My Grandfather Tom left Westport, Mayo, and farm life in Aughagower, I assume around 1923. As one of the "Lost Legion" of Irish republicans, disgruntled by the affairs of the state, he decided to emigrate. Accompanied by his best friend "Ton" Malone, he set out one evening from a dance armed with a few bottles of "black stuff," which he swapped for train tickets to Dublin.
At some point, days or weeks, later they landed at Holyhead, drifting towards London, sleeping rough in their only good suits.
The term "Long Distance Kiddies" was born here for the Irish men that walked 260 miles from Holyhead to London looking for any type of work. When London had no jobs for them, the men walked 180 miles on to Manchester, sleeping in ditches and helping on farms. When that didn’t turn up anything, they walked back to London to look for work.
Back in London, they finally got work digging the tube tunnels that cost many an Irish life. There are many tales of men squeezing into tunnel wall recesses when trains passed by during repair work. More often than not, one man would be left without an escape and be run over. All in a day’s work -- an Irish labourer's life was cheap.
The song "McAlpines Fusiliers" would have been born out of these times and experiences: "I've worked till the sweat, it had me bet, with Russian, Czech and Poles, on shuddering jams up in the hydro dams, or underneath the Thames in a hole. . . ."
I have heard the term "Tunnel Tiger" used for these Irishmen, but I am not sure if this was a period nickname or it was coined later.
Tom settled down in London and started a family by 1939. With the outbreak of war, he brought his young family back to Westport to stay in relative safety. Very possibly living and working in the UK, he may have received a call-up for military service. This he dodged by using his brother's name and continued building work on his return to London. At some point, this came out and the military authorities were after him. Tom ended up in a British military prison.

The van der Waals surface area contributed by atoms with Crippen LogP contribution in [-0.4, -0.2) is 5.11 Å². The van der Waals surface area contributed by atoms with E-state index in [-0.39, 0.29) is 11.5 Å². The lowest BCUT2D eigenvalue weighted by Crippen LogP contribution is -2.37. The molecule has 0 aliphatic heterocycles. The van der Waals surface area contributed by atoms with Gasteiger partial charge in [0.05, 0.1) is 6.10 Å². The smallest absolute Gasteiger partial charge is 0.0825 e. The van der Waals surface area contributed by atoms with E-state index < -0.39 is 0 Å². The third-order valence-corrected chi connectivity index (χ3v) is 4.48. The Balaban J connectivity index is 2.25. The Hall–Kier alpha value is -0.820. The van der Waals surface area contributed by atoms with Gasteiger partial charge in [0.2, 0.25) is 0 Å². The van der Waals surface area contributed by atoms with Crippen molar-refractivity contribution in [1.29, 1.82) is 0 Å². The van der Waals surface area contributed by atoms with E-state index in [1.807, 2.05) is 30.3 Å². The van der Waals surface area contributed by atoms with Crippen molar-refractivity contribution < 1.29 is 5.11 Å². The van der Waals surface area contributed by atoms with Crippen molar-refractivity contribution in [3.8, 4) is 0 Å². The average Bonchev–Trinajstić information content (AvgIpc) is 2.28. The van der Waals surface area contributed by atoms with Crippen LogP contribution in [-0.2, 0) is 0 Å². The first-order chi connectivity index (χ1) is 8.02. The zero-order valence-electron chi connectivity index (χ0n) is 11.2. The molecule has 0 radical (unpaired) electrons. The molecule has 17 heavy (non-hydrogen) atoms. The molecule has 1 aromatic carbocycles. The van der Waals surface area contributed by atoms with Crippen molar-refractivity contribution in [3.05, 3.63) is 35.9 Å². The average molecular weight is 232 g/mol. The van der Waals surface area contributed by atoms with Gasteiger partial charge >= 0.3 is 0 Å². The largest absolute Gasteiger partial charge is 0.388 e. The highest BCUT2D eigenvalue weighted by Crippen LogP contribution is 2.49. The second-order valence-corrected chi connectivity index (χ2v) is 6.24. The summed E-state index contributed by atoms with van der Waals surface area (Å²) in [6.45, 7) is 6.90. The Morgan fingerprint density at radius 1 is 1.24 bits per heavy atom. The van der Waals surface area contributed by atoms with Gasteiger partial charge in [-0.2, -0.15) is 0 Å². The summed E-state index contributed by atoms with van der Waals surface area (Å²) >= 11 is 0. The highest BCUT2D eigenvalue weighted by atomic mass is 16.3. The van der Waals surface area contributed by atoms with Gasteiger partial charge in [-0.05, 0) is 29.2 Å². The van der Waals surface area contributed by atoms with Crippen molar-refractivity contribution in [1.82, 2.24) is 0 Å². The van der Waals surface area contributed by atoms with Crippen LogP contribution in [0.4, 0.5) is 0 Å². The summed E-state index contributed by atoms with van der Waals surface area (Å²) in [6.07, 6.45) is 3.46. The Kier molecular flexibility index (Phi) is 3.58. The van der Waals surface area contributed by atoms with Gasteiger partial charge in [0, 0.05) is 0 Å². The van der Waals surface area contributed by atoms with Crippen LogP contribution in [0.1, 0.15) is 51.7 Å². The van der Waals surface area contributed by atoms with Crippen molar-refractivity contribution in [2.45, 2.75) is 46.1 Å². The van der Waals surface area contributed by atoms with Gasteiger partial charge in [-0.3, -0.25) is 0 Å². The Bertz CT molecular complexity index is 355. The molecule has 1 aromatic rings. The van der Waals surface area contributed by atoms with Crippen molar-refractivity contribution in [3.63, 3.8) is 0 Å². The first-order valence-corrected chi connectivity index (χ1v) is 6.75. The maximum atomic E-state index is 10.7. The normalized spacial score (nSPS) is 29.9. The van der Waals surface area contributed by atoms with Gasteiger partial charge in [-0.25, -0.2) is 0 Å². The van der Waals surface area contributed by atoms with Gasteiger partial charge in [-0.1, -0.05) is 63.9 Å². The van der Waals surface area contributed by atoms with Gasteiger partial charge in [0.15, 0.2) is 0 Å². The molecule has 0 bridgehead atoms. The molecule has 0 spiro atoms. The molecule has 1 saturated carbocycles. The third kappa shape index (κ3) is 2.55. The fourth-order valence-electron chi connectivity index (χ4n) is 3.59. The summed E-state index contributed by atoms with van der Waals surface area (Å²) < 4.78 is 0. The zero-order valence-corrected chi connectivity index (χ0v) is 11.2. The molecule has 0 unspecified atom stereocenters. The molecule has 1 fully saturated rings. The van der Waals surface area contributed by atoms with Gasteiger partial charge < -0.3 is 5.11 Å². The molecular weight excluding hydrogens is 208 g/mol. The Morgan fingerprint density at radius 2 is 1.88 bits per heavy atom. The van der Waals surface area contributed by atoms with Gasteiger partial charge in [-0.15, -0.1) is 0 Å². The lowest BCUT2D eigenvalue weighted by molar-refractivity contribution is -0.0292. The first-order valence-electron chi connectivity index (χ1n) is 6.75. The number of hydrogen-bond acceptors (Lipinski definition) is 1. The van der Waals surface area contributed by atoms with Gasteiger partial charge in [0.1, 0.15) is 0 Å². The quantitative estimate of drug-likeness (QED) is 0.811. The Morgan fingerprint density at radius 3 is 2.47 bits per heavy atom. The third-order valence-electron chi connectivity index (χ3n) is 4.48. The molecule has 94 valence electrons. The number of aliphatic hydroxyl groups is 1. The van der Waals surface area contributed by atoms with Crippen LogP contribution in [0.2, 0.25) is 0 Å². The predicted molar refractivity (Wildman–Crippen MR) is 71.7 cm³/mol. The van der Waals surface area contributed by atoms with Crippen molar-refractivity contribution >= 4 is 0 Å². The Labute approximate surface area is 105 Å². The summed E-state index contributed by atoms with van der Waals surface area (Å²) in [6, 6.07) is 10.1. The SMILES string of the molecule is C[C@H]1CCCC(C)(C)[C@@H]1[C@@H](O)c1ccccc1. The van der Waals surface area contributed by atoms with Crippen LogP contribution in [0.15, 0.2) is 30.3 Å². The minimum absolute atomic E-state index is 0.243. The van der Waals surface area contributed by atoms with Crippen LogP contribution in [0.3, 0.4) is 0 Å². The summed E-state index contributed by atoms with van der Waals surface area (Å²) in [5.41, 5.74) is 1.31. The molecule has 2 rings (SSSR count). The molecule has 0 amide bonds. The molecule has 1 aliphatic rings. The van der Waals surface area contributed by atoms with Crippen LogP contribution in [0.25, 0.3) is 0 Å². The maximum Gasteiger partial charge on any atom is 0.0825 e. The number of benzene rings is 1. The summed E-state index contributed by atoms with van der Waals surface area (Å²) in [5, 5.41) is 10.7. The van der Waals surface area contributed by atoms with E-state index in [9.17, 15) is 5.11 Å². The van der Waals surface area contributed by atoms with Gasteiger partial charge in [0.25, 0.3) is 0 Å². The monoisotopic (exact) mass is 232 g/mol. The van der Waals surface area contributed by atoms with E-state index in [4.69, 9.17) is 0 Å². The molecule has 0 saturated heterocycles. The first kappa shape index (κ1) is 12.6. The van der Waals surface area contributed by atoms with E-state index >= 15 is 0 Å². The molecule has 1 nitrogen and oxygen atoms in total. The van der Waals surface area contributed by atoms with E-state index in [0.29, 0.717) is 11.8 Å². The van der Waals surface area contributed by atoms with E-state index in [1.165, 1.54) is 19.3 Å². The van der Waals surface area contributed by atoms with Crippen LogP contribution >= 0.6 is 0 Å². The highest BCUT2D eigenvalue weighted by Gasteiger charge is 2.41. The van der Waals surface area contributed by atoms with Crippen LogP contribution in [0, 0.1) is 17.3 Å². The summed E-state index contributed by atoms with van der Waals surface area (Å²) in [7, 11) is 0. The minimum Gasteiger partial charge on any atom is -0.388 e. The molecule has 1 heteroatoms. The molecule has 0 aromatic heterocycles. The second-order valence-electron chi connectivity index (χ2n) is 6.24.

He can’t have been alone in this situation as an Irishman trying to make a living, but not wanting to fight for Britain.
Seen as unreliable to fight, he was placed into a construction unit with other Irishmen and put to work building anti-invasion installations and secret mustard gas depots around London. They also had to repair bomb damage throughout the rest of the war and recover bodies. Not quite sure what the legal standing these men had. Having been imprisoned was seen as a blemish on their hardworking lives. Having been forced to work for the British military was then the next thing nobody ever wanted to speak about after the war.
The term "Blitz Squad" has turned up in recent years for these bomb repair teams. I wonder if it was coined for these Irish builders specifically.
(Left: Blitz squad workers repairing a roof.)
After the war, Tom settled in London with his family and continued his life in building work.
I'd be interested to read of anybody else’s family tales of “Long Distance Kiddies,” “Tunnel Tigers,” or “Blitz Squads,” just to get a broader picture of their life and times and to prevent their hardships from being forgotten.
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